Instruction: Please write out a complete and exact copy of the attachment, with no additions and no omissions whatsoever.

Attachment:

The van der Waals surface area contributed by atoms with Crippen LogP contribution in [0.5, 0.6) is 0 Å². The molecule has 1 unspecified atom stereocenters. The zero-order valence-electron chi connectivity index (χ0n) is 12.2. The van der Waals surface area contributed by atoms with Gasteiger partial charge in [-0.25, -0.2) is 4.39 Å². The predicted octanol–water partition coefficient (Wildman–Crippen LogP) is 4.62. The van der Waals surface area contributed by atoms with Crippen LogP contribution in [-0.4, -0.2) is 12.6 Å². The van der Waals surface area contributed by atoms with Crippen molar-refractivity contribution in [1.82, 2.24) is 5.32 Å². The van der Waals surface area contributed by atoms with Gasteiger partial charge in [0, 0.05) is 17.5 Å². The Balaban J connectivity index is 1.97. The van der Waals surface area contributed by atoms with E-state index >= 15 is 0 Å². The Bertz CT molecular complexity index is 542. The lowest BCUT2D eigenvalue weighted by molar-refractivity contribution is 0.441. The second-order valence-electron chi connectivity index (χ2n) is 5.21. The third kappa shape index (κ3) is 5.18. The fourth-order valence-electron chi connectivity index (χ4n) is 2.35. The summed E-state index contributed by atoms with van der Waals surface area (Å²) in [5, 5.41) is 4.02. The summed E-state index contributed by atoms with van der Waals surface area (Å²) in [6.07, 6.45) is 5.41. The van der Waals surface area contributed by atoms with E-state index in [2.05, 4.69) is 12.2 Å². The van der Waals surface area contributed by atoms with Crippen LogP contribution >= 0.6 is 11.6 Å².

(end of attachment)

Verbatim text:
The van der Waals surface area contributed by atoms with Crippen LogP contribution in [0.5, 0.6) is 0 Å². The molecule has 1 unspecified atom stereocenters. The zero-order valence-electron chi connectivity index (χ0n) is 12.2. The van der Waals surface area contributed by atoms with Gasteiger partial charge in [-0.25, -0.2) is 4.39 Å². The predicted octanol–water partition coefficient (Wildman–Crippen LogP) is 4.62. The van der Waals surface area contributed by atoms with Crippen LogP contribution in [-0.4, -0.2) is 12.6 Å². The van der Waals surface area contributed by atoms with Crippen molar-refractivity contribution in [1.82, 2.24) is 5.32 Å². The van der Waals surface area contributed by atoms with Gasteiger partial charge in [0, 0.05) is 17.5 Å². The Balaban J connectivity index is 1.97. The van der Waals surface area contributed by atoms with E-state index >= 15 is 0 Å². The Bertz CT molecular complexity index is 542. The lowest BCUT2D eigenvalue weighted by molar-refractivity contribution is 0.441. The second-order valence-electron chi connectivity index (χ2n) is 5.21. The third kappa shape index (κ3) is 5.18. The fourth-order valence-electron chi connectivity index (χ4n) is 2.35. The summed E-state index contributed by atoms with van der Waals surface area (Å²) in [5, 5.41) is 4.02. The summed E-state index contributed by atoms with van der Waals surface area (Å²) in [6.07, 6.45) is 5.41. The van der Waals surface area contributed by atoms with E-state index in [2.05, 4.69) is 12.2 Å². The van der Waals surface area contributed by atoms with Crippen LogP contribution >= 0.6 is 11.6 Å².